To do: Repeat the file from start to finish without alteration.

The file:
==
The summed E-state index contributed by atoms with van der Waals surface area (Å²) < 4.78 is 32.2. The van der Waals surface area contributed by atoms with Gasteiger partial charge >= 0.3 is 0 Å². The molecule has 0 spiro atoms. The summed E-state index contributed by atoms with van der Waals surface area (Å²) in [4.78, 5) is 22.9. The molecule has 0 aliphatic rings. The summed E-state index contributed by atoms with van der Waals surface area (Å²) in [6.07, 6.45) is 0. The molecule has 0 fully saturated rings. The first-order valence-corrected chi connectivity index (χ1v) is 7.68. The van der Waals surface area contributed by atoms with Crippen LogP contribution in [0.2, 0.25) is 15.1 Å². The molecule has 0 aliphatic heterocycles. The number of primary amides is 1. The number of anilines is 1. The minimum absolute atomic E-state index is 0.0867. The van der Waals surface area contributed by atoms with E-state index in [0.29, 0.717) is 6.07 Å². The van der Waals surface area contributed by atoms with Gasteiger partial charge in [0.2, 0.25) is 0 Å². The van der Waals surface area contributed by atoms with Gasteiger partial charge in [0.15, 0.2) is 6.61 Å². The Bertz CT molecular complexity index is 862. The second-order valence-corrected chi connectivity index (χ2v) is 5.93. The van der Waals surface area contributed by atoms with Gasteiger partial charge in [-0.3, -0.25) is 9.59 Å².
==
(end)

The summed E-state index contributed by atoms with van der Waals surface area (Å²) < 4.78 is 32.2. The van der Waals surface area contributed by atoms with Gasteiger partial charge >= 0.3 is 0 Å². The molecule has 0 spiro atoms. The summed E-state index contributed by atoms with van der Waals surface area (Å²) in [4.78, 5) is 22.9. The molecule has 0 aliphatic rings. The summed E-state index contributed by atoms with van der Waals surface area (Å²) in [6.07, 6.45) is 0. The molecule has 0 fully saturated rings. The first-order valence-corrected chi connectivity index (χ1v) is 7.68. The van der Waals surface area contributed by atoms with Crippen LogP contribution in [0.2, 0.25) is 15.1 Å². The molecule has 0 aliphatic heterocycles. The number of primary amides is 1. The number of anilines is 1. The minimum absolute atomic E-state index is 0.0867. The van der Waals surface area contributed by atoms with E-state index in [0.29, 0.717) is 6.07 Å². The van der Waals surface area contributed by atoms with Gasteiger partial charge in [0.2, 0.25) is 0 Å². The van der Waals surface area contributed by atoms with Gasteiger partial charge in [0.15, 0.2) is 6.61 Å². The Bertz CT molecular complexity index is 862. The second-order valence-corrected chi connectivity index (χ2v) is 5.93. The van der Waals surface area contributed by atoms with Gasteiger partial charge in [-0.3, -0.25) is 9.59 Å².